In view of the limited understanding of the relationship between safety and staffing in general and the partial and unvalidated efforts being taken to address fatigue in particular, caution is needed before major changes in controller staffing levels or practices are implemented. Current staffing levels appear to ensure adequate safety, but FAA does not collect the information required for more detailed insights and data-driven decision making with regard to changes in controller staffing, including those associated with the transition to NextGen.
A better understanding of the relationship between safety and staffing can be fostered by involving controllers in discussions of staffing. Such discussions can both help ensure safety and involve the controllers in determining alternative staffing solutions. Addressing issues highlighted by controllers, for example through training or visible changes in policy, and providing prompt feedback to controllers about actions taken in response to their suggestions are important features of a strong safety culture. One mechanism for such discussions is the reporting of safety concerns by controllers via the Air Traffic Safety Action Program. However, FAA could not describe to the committee a coherent process for using these reports and other safety data to assess staffing, other than examination of fatigue concerns.
The safety of FAA’s ATC services depends not only on the performance of individual controllers but also on the agency’s collective safety culture. Effective communications founded on mutual trust are generally recognized as contributing to a positive safety culture. In the present context, the committee was concerned about the lack of transparency in controller staffing and scheduling decisions, sometimes to the point of appearing arbitrary. Attempts to foster reporting by controllers and participation by controllers in safety councils at both local and national levels are important aspects of safety culture, yet they place additional demands on controllers and must be supported by adequate staffing.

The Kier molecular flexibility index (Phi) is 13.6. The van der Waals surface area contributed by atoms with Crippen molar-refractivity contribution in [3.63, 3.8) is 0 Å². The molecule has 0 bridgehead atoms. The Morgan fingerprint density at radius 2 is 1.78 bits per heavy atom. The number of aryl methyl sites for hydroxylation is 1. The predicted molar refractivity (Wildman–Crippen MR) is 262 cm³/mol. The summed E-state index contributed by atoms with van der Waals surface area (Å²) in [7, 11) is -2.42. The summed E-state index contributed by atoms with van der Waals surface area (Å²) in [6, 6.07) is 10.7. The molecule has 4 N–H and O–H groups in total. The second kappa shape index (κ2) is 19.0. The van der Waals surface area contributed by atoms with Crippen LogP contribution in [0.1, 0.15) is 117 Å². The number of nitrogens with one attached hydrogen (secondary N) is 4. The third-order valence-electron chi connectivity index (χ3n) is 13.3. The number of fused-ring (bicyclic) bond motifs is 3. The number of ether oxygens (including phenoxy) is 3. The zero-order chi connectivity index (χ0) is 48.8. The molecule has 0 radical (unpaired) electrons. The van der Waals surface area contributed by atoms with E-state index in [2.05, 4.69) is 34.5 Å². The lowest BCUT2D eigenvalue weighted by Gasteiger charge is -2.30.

FAA uses a multistep process to determine the numbers of controllers needed to staff each of its ATC facilities in a given year. The process is described in Chapters 3 and 4 and summarized in the following sections. The desired controller staffing ranges for the coming year are given in annual updates to the agency’s controller workforce plan (see, for example, FAA 2013), together with information on the numbers of fully qualified and trainee controllers currently employed at each facility. The staffing ranges are used to develop FAA’s controller hiring plan for the coming year. The overall objective is to create a controller pipeline that ensures the availability of an appropriate number of controllers at each facility to meet forecast demand for services.
Forecasts of air traffic operations are inputs to the agency’s controller staffing standards and subsequent staffing and hiring plans. Forecasting air traffic operations accurately is a challenging task. For commercial aviation, for example, estimates of future passenger demand at individual airports need to be converted into numbers of aircraft operations on the basis of assumptions with regard to such items as airline fleets and load factors. Air traffic can suddenly decrease in response to unexpected events, such as the September 11, 2001, terrorist attacks and the financial crisis of 2008–2009. Changes in air carrier operations can significantly affect local facilities. In